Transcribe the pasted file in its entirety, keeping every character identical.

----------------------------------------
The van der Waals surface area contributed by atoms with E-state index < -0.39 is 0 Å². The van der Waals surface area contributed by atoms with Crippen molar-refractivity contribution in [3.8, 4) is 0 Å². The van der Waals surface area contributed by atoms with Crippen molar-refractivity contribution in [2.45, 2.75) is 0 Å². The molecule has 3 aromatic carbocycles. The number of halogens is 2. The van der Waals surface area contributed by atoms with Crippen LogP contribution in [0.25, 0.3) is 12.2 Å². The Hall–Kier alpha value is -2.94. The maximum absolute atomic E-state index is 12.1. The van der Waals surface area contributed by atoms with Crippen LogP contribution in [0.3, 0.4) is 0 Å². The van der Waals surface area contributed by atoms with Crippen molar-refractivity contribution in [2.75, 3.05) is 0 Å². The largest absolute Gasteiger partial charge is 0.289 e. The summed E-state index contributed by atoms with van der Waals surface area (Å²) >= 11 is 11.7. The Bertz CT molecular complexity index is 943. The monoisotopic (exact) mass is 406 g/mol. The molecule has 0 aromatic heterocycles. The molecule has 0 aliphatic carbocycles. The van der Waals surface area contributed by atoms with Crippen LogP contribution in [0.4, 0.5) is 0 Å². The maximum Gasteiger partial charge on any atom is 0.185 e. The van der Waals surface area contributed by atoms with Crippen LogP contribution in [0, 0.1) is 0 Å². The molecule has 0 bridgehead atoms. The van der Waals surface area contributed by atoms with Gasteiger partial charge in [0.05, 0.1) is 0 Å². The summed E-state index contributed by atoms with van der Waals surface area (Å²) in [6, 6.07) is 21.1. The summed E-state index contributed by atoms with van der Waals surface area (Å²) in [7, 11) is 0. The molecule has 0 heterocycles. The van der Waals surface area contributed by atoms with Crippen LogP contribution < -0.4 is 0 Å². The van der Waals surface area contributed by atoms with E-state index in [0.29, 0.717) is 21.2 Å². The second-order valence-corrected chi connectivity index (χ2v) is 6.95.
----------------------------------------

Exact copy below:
The van der Waals surface area contributed by atoms with E-state index < -0.39 is 0 Å². The van der Waals surface area contributed by atoms with Crippen molar-refractivity contribution in [3.8, 4) is 0 Å². The van der Waals surface area contributed by atoms with Crippen molar-refractivity contribution in [2.45, 2.75) is 0 Å². The molecule has 3 aromatic carbocycles. The number of halogens is 2. The van der Waals surface area contributed by atoms with Crippen LogP contribution in [0.25, 0.3) is 12.2 Å². The Hall–Kier alpha value is -2.94. The maximum absolute atomic E-state index is 12.1. The van der Waals surface area contributed by atoms with Crippen LogP contribution in [0.3, 0.4) is 0 Å². The van der Waals surface area contributed by atoms with Crippen molar-refractivity contribution in [2.75, 3.05) is 0 Å². The largest absolute Gasteiger partial charge is 0.289 e. The summed E-state index contributed by atoms with van der Waals surface area (Å²) >= 11 is 11.7. The Bertz CT molecular complexity index is 943. The monoisotopic (exact) mass is 406 g/mol. The molecule has 0 aromatic heterocycles. The molecule has 0 aliphatic carbocycles. The van der Waals surface area contributed by atoms with Crippen LogP contribution in [0.4, 0.5) is 0 Å². The maximum Gasteiger partial charge on any atom is 0.185 e. The van der Waals surface area contributed by atoms with Crippen LogP contribution in [0, 0.1) is 0 Å². The molecule has 0 bridgehead atoms. The van der Waals surface area contributed by atoms with Gasteiger partial charge in [0.05, 0.1) is 0 Å². The summed E-state index contributed by atoms with van der Waals surface area (Å²) in [6, 6.07) is 21.1. The summed E-state index contributed by atoms with van der Waals surface area (Å²) in [7, 11) is 0. The molecule has 0 heterocycles. The van der Waals surface area contributed by atoms with Crippen LogP contribution < -0.4 is 0 Å². The van der Waals surface area contributed by atoms with E-state index in [0.29, 0.717) is 21.2 Å². The second-order valence-corrected chi connectivity index (χ2v) is 6.95.